“[Angelmaker] leaves you feeling as though Harkaway’s penchant for genre mashups has resulted in something really new. Call it existential pulp, a genre in which everything is redolent of comic books and action serials, but there are also serious questions about the nature of existence and personhood being asked. . . . Everything is larger than life and so colorful it almost blows out your retina, and it’s all tinged with nostalgia for World War II and for the glory days of London gangsters. It’s a love letter to pulp novels and pulp adventures. . . . So over the top, it redefines where the top is.” —Charlie Jane Anders, io9
“A genuine tale of fantastika. . . . And the truth of what we have done, and where we live now, shines through." —John Clute, Strange Horizons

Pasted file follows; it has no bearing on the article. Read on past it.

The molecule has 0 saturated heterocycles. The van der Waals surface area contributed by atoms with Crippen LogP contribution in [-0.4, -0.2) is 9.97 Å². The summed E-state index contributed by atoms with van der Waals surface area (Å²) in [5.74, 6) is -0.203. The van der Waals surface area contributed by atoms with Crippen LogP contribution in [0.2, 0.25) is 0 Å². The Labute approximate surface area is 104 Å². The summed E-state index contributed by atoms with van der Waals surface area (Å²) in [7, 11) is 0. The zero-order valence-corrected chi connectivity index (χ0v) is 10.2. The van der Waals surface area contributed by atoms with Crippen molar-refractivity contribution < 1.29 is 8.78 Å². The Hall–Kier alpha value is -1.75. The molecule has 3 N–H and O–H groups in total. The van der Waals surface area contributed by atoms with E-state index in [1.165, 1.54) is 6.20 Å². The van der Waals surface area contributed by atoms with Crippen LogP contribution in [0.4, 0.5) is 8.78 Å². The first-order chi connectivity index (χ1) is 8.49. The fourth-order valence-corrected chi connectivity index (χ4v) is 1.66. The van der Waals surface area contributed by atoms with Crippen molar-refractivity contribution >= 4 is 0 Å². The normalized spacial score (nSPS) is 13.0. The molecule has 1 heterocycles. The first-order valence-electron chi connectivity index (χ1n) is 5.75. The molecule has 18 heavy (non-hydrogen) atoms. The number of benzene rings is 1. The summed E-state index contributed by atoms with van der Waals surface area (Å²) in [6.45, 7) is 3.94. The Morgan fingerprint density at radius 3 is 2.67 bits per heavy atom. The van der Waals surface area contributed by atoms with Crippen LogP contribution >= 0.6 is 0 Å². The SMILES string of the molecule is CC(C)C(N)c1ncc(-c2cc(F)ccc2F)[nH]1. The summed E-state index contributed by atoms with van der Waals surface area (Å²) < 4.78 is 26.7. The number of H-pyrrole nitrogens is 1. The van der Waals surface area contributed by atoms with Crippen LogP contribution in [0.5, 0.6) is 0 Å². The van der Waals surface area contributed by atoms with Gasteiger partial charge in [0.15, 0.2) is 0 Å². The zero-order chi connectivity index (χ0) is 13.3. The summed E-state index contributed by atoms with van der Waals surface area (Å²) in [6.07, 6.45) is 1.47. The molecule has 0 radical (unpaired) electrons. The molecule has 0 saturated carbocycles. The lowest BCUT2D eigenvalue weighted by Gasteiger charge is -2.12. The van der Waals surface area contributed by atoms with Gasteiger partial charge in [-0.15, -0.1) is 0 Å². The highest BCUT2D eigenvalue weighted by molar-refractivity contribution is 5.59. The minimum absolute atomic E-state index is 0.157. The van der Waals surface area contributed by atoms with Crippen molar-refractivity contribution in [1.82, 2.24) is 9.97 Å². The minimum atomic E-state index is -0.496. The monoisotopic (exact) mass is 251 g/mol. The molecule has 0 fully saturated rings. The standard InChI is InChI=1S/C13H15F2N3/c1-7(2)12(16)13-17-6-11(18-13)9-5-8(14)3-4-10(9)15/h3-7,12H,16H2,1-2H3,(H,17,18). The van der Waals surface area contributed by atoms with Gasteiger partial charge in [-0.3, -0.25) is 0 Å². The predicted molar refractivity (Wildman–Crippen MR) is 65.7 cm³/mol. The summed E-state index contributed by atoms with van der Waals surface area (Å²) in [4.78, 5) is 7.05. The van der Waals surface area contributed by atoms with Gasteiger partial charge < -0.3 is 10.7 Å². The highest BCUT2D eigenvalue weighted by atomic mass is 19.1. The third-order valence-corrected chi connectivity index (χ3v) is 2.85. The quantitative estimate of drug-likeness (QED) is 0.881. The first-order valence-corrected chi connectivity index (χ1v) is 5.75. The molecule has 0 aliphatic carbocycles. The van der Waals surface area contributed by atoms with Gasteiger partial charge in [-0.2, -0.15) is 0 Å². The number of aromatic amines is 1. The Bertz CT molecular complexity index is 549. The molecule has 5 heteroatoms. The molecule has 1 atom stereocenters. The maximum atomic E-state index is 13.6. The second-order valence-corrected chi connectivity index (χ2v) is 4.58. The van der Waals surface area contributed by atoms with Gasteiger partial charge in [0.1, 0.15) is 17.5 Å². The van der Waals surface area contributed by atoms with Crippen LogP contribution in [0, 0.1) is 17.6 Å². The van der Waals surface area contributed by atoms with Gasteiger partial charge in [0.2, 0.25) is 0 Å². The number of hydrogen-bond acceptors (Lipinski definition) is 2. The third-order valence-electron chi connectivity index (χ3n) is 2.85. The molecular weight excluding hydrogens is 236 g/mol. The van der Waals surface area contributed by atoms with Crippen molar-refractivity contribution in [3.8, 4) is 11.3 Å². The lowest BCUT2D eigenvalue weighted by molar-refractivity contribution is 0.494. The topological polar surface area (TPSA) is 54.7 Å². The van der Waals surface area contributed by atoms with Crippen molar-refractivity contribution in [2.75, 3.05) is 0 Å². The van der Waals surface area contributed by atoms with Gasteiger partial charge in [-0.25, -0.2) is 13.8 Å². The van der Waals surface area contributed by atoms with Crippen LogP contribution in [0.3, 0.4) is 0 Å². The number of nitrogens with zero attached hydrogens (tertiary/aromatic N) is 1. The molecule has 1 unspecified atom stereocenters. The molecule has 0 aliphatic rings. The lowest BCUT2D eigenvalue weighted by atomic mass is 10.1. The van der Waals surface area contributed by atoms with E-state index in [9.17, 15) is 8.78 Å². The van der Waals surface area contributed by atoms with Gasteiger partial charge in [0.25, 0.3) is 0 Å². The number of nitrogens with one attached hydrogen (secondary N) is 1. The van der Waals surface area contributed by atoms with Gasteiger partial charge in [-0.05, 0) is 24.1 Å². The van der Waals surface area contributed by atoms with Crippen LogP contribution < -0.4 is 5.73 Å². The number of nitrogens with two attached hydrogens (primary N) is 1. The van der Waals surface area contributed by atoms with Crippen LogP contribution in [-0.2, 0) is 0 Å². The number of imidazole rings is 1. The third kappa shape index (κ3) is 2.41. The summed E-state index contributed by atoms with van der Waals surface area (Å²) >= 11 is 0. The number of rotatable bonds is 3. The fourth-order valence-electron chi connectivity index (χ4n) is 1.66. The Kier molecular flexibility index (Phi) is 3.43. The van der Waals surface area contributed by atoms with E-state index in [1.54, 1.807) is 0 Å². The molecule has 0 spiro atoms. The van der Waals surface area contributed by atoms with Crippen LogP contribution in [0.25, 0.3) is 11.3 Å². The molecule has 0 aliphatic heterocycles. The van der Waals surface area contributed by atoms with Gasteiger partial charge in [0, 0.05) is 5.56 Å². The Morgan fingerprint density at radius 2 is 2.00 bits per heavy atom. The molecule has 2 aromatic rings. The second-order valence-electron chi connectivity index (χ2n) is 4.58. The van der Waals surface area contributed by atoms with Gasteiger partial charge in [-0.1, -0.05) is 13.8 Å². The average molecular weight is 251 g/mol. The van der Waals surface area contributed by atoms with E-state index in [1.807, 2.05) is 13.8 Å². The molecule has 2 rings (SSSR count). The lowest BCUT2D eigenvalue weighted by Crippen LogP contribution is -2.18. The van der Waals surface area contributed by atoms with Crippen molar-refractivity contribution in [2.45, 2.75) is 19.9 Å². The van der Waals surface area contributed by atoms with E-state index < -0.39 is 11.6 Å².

“Joe Spork’s rise to gangsterdom will make you want to don your trenchcoat, set your fedora at a cocky angle, and go fight some baddies. . . . [An] endlessly clever (but never smug) frolic through the almost-end of the world.” —Rebecca Joines Shinsky, The Book Lady’s Blog
“Angelmaker adopts genre elements without ever feeling like a genre book, and it leads me to believe that Harkaway is well on his way to a narrative grace close to China Miéville’s.” —Edward Champion, Reluctant Habits